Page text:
2. a trust established by settlement or agreement.  This includes trusts established by private settlements and agreements as usually understood and as the result of ex gratia payments made by the Attorney-General pursuant to sections 36 and 37 of the Criminal Offence Victims Act 1995 (Qld) to the Public Trustee on behalf of victims of crime who are, or who later suffer, a legal disability.  A typical letter from the Attorney-General to the Public Trustee making such a payment is Exhibit CJM-1 to the affidavit of Clinton James Miles filed on 26 July 2013.
  1. Often, the Public Trustee manages other assets for the same adult as his/her financial administrator pursuant to an order made under the Guardianship and Administration Act 2000 (Qld).
  2. Usually, it is beneficial for the adult if all of his/her assets are managed by the Public Trustee as administrator, because, inter alia:
  1. only one set of fees to manage the adult’s financial affairs would be payable, as opposed to two sets of fees.  This reduction in fees occurs, inter alia, because duplication of work is avoided.  For example, only one income tax return is required for the adult.  In the case of Ms Tracey, as appears from paragraphs 6, 7 and 8 of the affidavit of Clinton James Miles, filed 26 July 2013, the Public Trustee holds $2,179,004.00 on trust for her and manages $87,821.00 as her administrator.  At present, the Public Trustee’s annual fees for acting as Ms Tracey’s trustee and administrator are $14,186.05.  If he was to manage all of Ms Tracey’s assets as administrator, his fees are estimated at $12,790.00; and
  2. as administrator, the Public Trustee is not subject to the investment restrictions contained in the Trusts Act 1973 (Qld), as deposed to in paragraph 6(b) of the affidavit of Clinton James Miles, filed 26 July 2013.
  1. The Public Trustee believes that in such cases, it would be for the adult’s benefit if, rather instead of approaching the Court for Orders terminating the adult’s trust, the Public Trustee, as financial administrator for the adult, could use the rule in Saunders v Vautier to terminate the trust and hold the adult’s assets as administrator.  Accordingly, the Public Trustee seeks the Court’s advice as to whether he may do so in the circumstances set out in this Case Stated.
  2. The case stated posed the following questions to be decided:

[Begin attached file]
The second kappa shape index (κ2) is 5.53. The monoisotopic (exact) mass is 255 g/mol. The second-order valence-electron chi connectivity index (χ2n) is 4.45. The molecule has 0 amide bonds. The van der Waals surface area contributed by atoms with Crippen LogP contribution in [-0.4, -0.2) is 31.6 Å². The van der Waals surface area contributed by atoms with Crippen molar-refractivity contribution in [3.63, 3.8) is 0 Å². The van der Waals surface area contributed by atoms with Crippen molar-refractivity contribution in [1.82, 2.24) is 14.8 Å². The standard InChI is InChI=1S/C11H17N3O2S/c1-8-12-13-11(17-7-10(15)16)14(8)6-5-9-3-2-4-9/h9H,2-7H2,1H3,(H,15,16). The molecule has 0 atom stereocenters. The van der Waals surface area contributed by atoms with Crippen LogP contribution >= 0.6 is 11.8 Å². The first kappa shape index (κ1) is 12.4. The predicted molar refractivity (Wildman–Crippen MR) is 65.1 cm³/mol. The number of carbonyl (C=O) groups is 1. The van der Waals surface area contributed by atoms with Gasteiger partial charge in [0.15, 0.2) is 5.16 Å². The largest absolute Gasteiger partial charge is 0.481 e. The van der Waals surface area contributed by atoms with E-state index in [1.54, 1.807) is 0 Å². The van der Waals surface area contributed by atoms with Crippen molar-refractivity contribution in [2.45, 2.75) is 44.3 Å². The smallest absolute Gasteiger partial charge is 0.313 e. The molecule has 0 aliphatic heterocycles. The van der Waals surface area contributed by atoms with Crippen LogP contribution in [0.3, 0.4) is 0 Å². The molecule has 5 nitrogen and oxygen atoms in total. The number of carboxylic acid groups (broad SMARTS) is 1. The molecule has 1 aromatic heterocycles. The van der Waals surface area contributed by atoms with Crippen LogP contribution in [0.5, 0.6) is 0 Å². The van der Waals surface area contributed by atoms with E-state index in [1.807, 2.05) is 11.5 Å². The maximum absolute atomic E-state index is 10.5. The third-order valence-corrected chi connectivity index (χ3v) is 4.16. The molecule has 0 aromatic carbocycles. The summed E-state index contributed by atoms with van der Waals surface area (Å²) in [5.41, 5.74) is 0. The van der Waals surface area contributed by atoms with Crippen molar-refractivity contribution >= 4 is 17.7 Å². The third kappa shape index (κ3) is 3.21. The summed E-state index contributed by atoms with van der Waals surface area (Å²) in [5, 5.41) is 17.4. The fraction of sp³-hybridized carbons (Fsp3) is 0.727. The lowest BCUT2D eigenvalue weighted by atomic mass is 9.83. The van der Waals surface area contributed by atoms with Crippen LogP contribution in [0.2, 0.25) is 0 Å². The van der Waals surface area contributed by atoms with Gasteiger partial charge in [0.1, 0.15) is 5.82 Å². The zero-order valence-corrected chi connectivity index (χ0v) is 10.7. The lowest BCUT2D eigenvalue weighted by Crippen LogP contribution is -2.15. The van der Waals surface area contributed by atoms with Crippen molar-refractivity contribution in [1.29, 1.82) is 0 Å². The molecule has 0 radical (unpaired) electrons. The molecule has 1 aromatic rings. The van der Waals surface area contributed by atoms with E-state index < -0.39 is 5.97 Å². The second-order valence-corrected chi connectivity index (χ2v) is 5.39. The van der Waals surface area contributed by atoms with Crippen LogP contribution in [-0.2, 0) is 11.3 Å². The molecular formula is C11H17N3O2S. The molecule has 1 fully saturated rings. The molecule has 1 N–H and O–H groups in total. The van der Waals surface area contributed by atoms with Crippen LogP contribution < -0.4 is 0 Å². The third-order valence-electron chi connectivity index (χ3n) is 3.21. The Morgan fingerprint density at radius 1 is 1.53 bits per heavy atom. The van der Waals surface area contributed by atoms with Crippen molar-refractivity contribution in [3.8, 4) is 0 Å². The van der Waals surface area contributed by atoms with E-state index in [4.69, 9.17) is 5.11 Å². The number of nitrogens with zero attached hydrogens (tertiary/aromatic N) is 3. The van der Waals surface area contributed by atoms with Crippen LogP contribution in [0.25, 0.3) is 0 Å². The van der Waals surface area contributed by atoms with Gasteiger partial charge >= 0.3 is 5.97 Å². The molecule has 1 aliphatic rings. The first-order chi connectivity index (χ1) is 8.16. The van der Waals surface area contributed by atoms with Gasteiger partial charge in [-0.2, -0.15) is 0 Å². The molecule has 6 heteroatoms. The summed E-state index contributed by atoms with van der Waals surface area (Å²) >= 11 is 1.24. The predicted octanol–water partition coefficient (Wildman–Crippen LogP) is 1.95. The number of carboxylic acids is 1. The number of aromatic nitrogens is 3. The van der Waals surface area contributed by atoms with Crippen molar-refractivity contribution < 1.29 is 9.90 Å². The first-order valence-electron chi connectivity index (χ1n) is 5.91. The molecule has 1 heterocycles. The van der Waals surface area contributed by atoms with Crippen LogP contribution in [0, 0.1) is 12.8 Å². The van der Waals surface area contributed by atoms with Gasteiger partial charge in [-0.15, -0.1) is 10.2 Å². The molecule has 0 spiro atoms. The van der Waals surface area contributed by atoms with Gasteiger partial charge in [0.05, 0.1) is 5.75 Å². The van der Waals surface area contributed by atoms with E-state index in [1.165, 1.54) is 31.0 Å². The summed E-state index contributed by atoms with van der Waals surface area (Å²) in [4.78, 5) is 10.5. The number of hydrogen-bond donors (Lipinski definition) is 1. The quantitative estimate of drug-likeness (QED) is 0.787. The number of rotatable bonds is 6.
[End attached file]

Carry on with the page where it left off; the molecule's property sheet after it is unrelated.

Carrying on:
1. Whether The Public Trustee of Queensland, as administrator for all financial matters of an adult under a legal disability may, without an Order of the Court, terminate a trust established by Court Order:
  1. which, by its terms is expressed to operate until further Order; and
  2. pursuant to which the Public Trustee holds assets on trust for that adult; and
  1.  under the terms of which the adult would, but for the adult’s legal disability, have an absolute, vested and indefeasible interest as sole beneficiary in the assets of the trust.
  1. (2)Whether The Public Trustee of Queensland, as administrator for all financial matters of an adult under a legal disability may, without an Order of the Court, terminate a trust established by Court Order:
  1. which, by its terms is not expressed to operate until further Order; and
  2. pursuant to which the Public Trustee holds assets on trust for that adult; and
  3. under the terms of which the adult would, but for the adult’s legal disability, have an absolute, vested and indefeasible interest as sole beneficiary in the assets of the trust.
  1. (3)Whether The Public Trustee of Queensland, as administrator for all financial matters of an adult under a legal disability may, without an Order of the Court, terminate a trust established under s 43(6) of the Public Trustee Act 1978 (Qld):
  1. pursuant to the terms of which the Public Trustee holds assets on trust for that adult; and
  2. under the terms of which the adult would, but for the adult’s legal disability, have an absolute, vested and indefeasible interest as sole beneficiary in the assets of the trust.
  1. (4)Whether The Public Trustee of Queensland, as administrator for all financial matters of an adult under a legal disability may, without an order of the Court, terminate a trust established under s 44 of the Public Trustee Act 1978 (Qld):
  1.  pursuant to the terms of which he holds assets on trust on behalf of that adult;
  1.  under the terms of which the adult would, but for the adult’s legal disability, have an absolute, vested and indefeasible interest as sole beneficiary in the assets of the trust.
  1. (5)Whether The Public Trustee of Queensland, as administrator for all financial matters of an adult under a legal disability may, without an order of the Court, terminate a trust established under s 59 of the Public Trustee Act 1978 (Qld):
  1.  pursuant to the terms of which the Public Trustee holds assets on trust for that adult;
  1.  under the terms of which the adult would, but for the adult’s legal disability, have an absolute, vested and indefeasible interest as sole beneficiary in the assets of the trust.
  1. (6)Whether The Public Trustee of Queensland, as administrator for all financial matters of an adult under a legal disability may, without an order of the Court, terminate a trust established by settlement or agreement:
  1.  pursuant to the terms of which the Public Trustee holds assets on trust for that adult; and
  1.  under the terms of which the adult would, but for the adult’s legal disability, have an absolute, vested and indefeasible interest as sole beneficiary in the assets of the trust.

Legislative scheme

  1. The Guardianship and Administration Act 2000 (Qld) (“GAA”) provides for the appointment of a person to act as administrator for an adult under a legal disability in respect of that adult’s financial matters.
  2. Relevantly, s 33(2) of the GAA provides: